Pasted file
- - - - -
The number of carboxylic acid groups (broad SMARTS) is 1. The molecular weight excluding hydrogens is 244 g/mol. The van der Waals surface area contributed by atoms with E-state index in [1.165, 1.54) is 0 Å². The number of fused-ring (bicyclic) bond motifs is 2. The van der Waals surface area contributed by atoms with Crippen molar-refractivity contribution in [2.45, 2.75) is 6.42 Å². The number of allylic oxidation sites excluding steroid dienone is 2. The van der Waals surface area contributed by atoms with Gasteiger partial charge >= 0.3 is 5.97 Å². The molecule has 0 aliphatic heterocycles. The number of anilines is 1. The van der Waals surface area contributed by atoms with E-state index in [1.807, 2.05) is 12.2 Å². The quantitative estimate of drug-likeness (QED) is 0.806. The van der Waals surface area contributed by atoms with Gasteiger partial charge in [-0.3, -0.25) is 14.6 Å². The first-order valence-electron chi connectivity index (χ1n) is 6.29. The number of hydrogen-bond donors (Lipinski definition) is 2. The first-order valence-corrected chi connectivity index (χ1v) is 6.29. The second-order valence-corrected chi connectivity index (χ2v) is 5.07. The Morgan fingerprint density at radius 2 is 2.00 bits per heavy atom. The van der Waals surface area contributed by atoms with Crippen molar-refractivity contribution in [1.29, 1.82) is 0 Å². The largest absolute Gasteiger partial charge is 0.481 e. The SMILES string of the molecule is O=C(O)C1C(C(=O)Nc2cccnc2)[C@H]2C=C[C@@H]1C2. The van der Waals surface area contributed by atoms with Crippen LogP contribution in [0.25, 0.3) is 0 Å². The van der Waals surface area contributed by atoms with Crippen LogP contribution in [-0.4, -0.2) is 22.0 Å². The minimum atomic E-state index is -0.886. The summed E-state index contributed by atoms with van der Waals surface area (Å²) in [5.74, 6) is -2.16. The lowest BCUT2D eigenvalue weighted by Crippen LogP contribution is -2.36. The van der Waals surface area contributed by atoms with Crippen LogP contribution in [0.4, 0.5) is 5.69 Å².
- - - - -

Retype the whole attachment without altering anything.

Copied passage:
The number of carboxylic acid groups (broad SMARTS) is 1. The molecular weight excluding hydrogens is 244 g/mol. The van der Waals surface area contributed by atoms with E-state index in [1.165, 1.54) is 0 Å². The number of fused-ring (bicyclic) bond motifs is 2. The van der Waals surface area contributed by atoms with Crippen molar-refractivity contribution in [2.45, 2.75) is 6.42 Å². The number of allylic oxidation sites excluding steroid dienone is 2. The van der Waals surface area contributed by atoms with Gasteiger partial charge >= 0.3 is 5.97 Å². The molecule has 0 aliphatic heterocycles. The number of anilines is 1. The van der Waals surface area contributed by atoms with E-state index in [1.807, 2.05) is 12.2 Å². The quantitative estimate of drug-likeness (QED) is 0.806. The van der Waals surface area contributed by atoms with Gasteiger partial charge in [-0.3, -0.25) is 14.6 Å². The first-order valence-electron chi connectivity index (χ1n) is 6.29. The number of hydrogen-bond donors (Lipinski definition) is 2. The first-order valence-corrected chi connectivity index (χ1v) is 6.29. The second-order valence-corrected chi connectivity index (χ2v) is 5.07. The Morgan fingerprint density at radius 2 is 2.00 bits per heavy atom. The van der Waals surface area contributed by atoms with Crippen molar-refractivity contribution in [1.29, 1.82) is 0 Å². The largest absolute Gasteiger partial charge is 0.481 e. The SMILES string of the molecule is O=C(O)C1C(C(=O)Nc2cccnc2)[C@H]2C=C[C@@H]1C2. The van der Waals surface area contributed by atoms with Crippen LogP contribution in [0.25, 0.3) is 0 Å². The van der Waals surface area contributed by atoms with Crippen LogP contribution in [-0.4, -0.2) is 22.0 Å². The minimum atomic E-state index is -0.886. The summed E-state index contributed by atoms with van der Waals surface area (Å²) in [5.74, 6) is -2.16. The lowest BCUT2D eigenvalue weighted by Crippen LogP contribution is -2.36. The van der Waals surface area contributed by atoms with Crippen LogP contribution in [0.4, 0.5) is 5.69 Å².